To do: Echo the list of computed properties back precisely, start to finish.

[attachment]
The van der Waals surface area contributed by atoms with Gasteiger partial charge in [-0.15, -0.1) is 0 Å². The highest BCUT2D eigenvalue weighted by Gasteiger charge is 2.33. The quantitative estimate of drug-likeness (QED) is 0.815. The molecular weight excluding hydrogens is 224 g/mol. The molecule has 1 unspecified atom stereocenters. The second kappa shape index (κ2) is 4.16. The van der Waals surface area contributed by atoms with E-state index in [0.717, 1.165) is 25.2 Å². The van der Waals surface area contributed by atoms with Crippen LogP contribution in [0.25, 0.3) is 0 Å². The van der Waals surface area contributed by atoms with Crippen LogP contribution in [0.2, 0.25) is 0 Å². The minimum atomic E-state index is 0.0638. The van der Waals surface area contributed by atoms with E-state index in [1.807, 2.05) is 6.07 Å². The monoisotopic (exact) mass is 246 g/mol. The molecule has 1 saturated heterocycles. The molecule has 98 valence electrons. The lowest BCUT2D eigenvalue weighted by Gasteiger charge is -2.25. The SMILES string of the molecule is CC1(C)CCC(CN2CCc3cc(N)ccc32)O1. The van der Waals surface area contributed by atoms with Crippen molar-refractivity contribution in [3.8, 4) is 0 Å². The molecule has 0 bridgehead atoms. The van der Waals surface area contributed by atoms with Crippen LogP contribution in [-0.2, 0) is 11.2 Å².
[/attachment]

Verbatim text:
The van der Waals surface area contributed by atoms with Gasteiger partial charge in [-0.15, -0.1) is 0 Å². The highest BCUT2D eigenvalue weighted by Gasteiger charge is 2.33. The quantitative estimate of drug-likeness (QED) is 0.815. The molecular weight excluding hydrogens is 224 g/mol. The molecule has 1 unspecified atom stereocenters. The second kappa shape index (κ2) is 4.16. The van der Waals surface area contributed by atoms with E-state index in [0.717, 1.165) is 25.2 Å². The van der Waals surface area contributed by atoms with Crippen LogP contribution in [0.25, 0.3) is 0 Å². The van der Waals surface area contributed by atoms with Crippen LogP contribution in [0.2, 0.25) is 0 Å². The minimum atomic E-state index is 0.0638. The van der Waals surface area contributed by atoms with E-state index in [1.807, 2.05) is 6.07 Å². The monoisotopic (exact) mass is 246 g/mol. The molecule has 1 saturated heterocycles. The molecule has 98 valence electrons. The lowest BCUT2D eigenvalue weighted by Gasteiger charge is -2.25. The SMILES string of the molecule is CC1(C)CCC(CN2CCc3cc(N)ccc32)O1. The van der Waals surface area contributed by atoms with Crippen molar-refractivity contribution in [3.8, 4) is 0 Å². The molecule has 0 bridgehead atoms. The van der Waals surface area contributed by atoms with Crippen LogP contribution in [-0.2, 0) is 11.2 Å².